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Monmouth County News Briefs, July 27

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The Monmouth County Park System has announced upcoming artist talks for its current art exhibit Summer Nights. Held in the “Gallery” at the Thompson Park Creative Arts Center, Lincroft, these talks feature several participating artists discussing their creative process and favorite inspirations.

The first talk will be held from 1-4 p.m. Aug. 10 and features artists Ann Marie Fitzsimmons, Padma Aleti and Marie Maber. An additional talk is planned from 12:30-3:30 p.m. Aug. 17 with artists Joe Valencia, Laura Mandile and Konstantin Zingerman, according to a press release.

Featuring a selection of traditional and non-traditional art mediums inspired by the long days and short nights of the summer, the Summer Nights exhibit runs through Aug. 20. Exhibit hours are noon to 4 p.m., Wednesday through Saturday. Admission and parking for the artist talks and the exhibit are free.

To learn more about these talks, the Summer Nights exhibit, or the Thompson Park Creative Arts Center, visit or call 732-842-4000. For persons with hearing impairment, the park system TTY/TDD number is 711.


The Monmouth County Board of County Commissioners is reminding residents there are mental health services available through the Monmouth County Department of Human Services.

“With the 988 National Suicide Prevention Hotline launching nationwide, we want residents to remember Monmouth County stands ready to help anyone who may need assistance coping with a mental health issue or emergency,” Commissioner Director Thomas A. Arnone said.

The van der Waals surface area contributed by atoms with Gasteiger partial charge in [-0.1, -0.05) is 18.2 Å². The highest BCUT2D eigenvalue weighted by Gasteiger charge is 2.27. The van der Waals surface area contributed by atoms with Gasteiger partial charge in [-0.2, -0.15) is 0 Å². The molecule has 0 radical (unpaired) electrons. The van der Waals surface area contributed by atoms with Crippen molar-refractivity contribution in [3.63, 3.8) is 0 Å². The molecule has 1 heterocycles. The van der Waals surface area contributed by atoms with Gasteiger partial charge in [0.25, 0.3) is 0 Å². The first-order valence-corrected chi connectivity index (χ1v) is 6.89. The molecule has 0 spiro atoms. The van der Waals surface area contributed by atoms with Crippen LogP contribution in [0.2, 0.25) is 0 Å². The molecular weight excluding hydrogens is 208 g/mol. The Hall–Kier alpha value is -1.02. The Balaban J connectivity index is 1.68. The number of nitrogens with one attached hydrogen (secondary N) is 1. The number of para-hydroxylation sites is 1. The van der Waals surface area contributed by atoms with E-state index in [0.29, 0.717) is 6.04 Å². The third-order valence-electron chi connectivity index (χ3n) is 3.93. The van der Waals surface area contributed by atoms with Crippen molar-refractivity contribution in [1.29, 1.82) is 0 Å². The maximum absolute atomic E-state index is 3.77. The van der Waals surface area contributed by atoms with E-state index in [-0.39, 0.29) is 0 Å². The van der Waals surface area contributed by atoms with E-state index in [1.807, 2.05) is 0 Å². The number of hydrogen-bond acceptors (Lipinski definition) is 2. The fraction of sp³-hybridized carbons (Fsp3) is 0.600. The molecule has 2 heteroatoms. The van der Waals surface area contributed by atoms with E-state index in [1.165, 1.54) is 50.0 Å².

According to the National Suicide Prevention Lifeline, 988 has been designated as the new three-digit dialing code that will route callers to trained counselors who will listen, understand how the caller’s problems are affecting them, provide support and connect them to resources if necessary.

The current Lifeline phone number (1-800-273-8255) will remain available to people in emotional distress or suicidal crisis, even after 988 is launched nationally, according to a press release from the county.

“Monmouth County is proud to offer mental health resources and services through our Stigma Free program, which is a county-wide initiative that aims to reduce or eliminate any negative beliefs or stereotypes associated with mental illness and substance use disorders,” said Commissioner Deputy Director Susan M. Kiley. “Anyone who would like to learn more is strongly encouraged to visit our website,”

Officials said there are resources available through community-based organizations to help those in need of mental health services or related services. An individual who is in need of immediate access to mental health counselors may dial 988 to be connected to the National Suicide Prevention Lifeline. If there is an emergency, dial 911.


A Manalapan man has admitted using online chat applications to entice an adolescent to engage in prohibited sexual activity, U.S. Attorney Philip R. Sellinger announced on July 18.

Angelo N. Curato, 30, pleaded guilty by videoconference before U.S. District Judge Brian Martinotti to a superseding information charging him with one count of online enticement of a minor, according to a press release from the U.S. Attorney’s Office.

According to documents filed in the case and statements made in court, from February 2017 through June 2017, Curato used online chat applications to misrepresent his identity and entice or coerce an adolescent to engage in prohibited sexual activity, knowing the adolescent was under the age of 18.